Loading ...
Sorry, an error occurred while loading the content.

56610RE: [scrumdevelopment] Questions about shifting from traditional project management to SCRUM

Expand Messages
  • Jean Richardson
    Feb 25, 2013
    • 0 Attachment

      Hi, Ensieh.

       

      I’ve worked with a number of organizations with established PMO’s where this transition is in flight.  (It doesn’t happen overnight.) 

       

      The first thing I can recommend is that you read Sliger and Broderick’s /The Software Project Manager’s Bridge to Agility/.  Assuming your organization chooses to retain the project manager role, per se, you can expect the role to change at least somewhat and perhaps drastically, depending on how it is practiced now.

       

      PMI has a new PMI-ACP (Agile Certified Practitioner) certification that may be of interest to you if your PMO currently values the PMP credential.  However, know that the ACP is a combination of Scrum, Kanban, and XP—plus a bit more, it seems.  You are also required to document 1500 hours of agile project management experience if you already have your PMP before you can sit for that exam and an additional 2000 hours of experience working on project teams if you do not already have your PMP.

       

      The ACP does not, to my mind, substitute for the CSM (Certified Scrum Master) class experience.  You do not need to document experience hours to take the CSM class.  Choose your trainer wisely.

       

      It can also be helpful to hire a Scrum Coach or an Agile Coach.  At this point, there are coaches out there of every stripe.  Again, choose your coach, if you decide to engage one, thoughtfully.  Request references from organizations where this coach has dealt with PMO’s before, for instance.

       

      It is also important to consider whether your organization sees a need to continue with the PMO model (there is such a thing as an Agile PMO).  In some organizations during an agile adoption, PM’s move into either Scrum Master or Product Owner roles depending on their skills, aptitudes, experience, and organizational need.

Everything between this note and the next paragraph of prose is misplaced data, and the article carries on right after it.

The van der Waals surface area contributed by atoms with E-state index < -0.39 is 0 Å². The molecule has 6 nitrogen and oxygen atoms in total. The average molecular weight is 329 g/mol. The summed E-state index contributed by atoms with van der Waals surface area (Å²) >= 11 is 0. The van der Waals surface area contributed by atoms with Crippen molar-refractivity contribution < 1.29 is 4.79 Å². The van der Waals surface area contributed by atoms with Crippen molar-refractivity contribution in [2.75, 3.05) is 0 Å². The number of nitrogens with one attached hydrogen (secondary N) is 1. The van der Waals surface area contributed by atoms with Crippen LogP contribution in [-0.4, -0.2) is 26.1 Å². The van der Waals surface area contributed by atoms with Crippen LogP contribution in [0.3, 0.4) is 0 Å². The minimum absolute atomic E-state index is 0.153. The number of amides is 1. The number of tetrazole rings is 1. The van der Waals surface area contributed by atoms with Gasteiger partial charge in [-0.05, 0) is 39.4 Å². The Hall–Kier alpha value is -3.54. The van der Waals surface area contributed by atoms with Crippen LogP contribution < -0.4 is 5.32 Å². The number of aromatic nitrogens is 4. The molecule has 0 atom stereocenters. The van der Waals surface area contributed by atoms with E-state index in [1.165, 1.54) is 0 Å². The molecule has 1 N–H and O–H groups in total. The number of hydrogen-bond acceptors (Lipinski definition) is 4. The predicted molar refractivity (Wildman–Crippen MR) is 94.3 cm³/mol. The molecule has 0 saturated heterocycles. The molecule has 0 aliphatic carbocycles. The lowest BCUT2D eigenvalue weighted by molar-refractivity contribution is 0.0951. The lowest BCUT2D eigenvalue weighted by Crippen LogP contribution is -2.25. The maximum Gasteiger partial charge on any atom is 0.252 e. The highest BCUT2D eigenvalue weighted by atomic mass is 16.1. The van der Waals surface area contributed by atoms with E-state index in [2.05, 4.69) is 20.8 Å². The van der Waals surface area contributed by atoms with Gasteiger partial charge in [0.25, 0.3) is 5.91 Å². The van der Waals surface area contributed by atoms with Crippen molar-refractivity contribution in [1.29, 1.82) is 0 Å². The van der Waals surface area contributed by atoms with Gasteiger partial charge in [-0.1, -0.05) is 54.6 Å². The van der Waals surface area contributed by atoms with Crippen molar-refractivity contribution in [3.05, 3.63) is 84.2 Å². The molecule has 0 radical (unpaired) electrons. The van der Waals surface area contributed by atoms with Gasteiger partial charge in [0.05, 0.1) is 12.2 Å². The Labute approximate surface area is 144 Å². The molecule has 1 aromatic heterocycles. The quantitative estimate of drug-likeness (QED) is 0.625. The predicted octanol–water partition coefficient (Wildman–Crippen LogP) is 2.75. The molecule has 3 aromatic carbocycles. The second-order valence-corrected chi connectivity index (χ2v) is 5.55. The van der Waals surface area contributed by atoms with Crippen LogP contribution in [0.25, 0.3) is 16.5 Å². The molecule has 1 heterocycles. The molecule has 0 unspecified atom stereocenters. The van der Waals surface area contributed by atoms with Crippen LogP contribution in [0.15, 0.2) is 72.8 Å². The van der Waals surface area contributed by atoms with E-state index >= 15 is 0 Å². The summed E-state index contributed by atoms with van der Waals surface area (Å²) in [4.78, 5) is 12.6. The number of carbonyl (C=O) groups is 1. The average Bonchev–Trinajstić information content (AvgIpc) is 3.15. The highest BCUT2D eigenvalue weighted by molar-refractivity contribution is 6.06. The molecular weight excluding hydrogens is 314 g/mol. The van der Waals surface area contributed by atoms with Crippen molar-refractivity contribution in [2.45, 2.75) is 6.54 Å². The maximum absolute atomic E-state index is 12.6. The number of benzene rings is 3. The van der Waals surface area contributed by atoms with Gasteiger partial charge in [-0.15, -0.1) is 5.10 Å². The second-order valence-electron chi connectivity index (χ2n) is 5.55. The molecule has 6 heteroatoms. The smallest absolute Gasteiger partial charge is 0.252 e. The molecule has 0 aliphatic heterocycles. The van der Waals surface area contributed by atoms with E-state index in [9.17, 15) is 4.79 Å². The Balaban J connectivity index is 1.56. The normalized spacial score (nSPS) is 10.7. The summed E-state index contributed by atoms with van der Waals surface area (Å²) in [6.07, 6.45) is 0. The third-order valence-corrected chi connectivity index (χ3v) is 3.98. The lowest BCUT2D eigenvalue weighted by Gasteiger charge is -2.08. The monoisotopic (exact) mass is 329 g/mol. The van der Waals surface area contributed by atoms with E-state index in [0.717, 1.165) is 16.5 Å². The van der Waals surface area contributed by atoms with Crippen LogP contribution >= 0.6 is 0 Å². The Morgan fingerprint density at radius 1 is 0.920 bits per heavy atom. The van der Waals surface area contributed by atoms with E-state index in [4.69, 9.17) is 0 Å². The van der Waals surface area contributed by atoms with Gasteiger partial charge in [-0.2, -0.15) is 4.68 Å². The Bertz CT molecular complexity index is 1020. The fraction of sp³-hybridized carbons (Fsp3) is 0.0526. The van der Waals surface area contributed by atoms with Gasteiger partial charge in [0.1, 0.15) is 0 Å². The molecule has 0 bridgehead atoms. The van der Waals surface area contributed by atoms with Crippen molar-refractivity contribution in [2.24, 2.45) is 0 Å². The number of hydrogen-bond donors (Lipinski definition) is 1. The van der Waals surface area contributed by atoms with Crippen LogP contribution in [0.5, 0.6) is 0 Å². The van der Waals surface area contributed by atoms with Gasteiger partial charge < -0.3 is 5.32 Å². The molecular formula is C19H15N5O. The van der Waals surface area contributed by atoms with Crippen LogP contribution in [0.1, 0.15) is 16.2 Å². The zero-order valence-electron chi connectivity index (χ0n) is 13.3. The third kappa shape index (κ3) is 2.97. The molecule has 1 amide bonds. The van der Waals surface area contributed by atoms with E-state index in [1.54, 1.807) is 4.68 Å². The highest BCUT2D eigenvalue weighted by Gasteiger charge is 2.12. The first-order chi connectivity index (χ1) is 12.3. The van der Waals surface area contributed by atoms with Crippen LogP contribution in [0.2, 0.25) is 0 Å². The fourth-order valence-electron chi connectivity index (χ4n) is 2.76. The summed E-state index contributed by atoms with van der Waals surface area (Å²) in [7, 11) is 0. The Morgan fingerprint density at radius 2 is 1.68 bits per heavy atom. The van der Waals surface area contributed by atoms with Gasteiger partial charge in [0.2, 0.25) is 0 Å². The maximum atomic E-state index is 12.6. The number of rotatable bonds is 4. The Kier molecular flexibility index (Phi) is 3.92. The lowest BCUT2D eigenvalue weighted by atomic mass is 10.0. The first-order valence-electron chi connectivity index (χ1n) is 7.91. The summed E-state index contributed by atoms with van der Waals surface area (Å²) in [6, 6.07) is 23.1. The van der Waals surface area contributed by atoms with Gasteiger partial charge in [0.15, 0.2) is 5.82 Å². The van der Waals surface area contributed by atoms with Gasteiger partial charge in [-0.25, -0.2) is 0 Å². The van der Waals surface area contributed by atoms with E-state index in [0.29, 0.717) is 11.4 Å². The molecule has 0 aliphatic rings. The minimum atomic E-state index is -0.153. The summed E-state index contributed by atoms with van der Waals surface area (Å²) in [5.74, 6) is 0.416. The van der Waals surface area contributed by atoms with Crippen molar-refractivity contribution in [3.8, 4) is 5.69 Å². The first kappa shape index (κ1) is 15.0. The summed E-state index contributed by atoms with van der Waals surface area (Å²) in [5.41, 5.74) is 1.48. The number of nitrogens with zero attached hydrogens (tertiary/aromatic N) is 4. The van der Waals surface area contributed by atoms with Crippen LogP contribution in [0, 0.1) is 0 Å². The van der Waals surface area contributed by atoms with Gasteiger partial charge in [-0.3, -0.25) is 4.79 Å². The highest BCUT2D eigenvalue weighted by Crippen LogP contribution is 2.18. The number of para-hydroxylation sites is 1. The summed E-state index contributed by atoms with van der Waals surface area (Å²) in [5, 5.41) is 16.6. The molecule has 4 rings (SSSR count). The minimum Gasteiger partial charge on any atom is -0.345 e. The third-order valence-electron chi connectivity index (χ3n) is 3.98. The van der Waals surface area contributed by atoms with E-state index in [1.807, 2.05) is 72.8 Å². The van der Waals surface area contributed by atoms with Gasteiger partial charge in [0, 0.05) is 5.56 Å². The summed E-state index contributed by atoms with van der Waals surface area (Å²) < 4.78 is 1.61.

Be aware that some of your PMO colleagues may decide that an agile adoption is not for them and voluntarily leave the organization—others may leave involuntarily, of course.  Depending on how the PM role has been established in the organization (how you are currently encouraged to do your work as a PM), the transition in the power and accountability models that come along with an agile adoption can be difficult or unpalatable for a PM.  Helping PM’s make the transition through training, coaching, and, where appropriate job transfers, will be part of the process.

       

      HTH, and I would also be happy to respond off list if you have questions you’d like to take off list.

       

      --- Jean

       

       

      From: scrumdevelopment@yahoogroups.com [mailto:scrumdevelopment@yahoogroups.com] On Behalf Of Ensieh Mohseni
      Sent: Saturday, February 23, 2013 3:35 AM
      To: scrumdevelopment@yahoogroups.com
      Subject: [scrumdevelopment] Questions about shifting from traditional project management to SCRUM

       

       

      Dear Sir/Madam,

       

      I have been working for an IT company, which is mainly involves in software development. The company has project management office (PMO), which is in charge of planning and controlling the projects through traditional methods. Since some months ago, the company has decided to gradually shift from the current method to SCRUM.

       

      I was wondering how I, as a member of PMO, can play an effective role in this regard. I do believe that your experiment about companies that changed their classical project planning & control method to SCRUM would help us a lot to realize what steps are required to be taken, and how previous PMO members would engage in this transform.

       

      Kind regards,

      Ensieh Mohseni,
      Project Control Expert

    • Show all 13 messages in this topic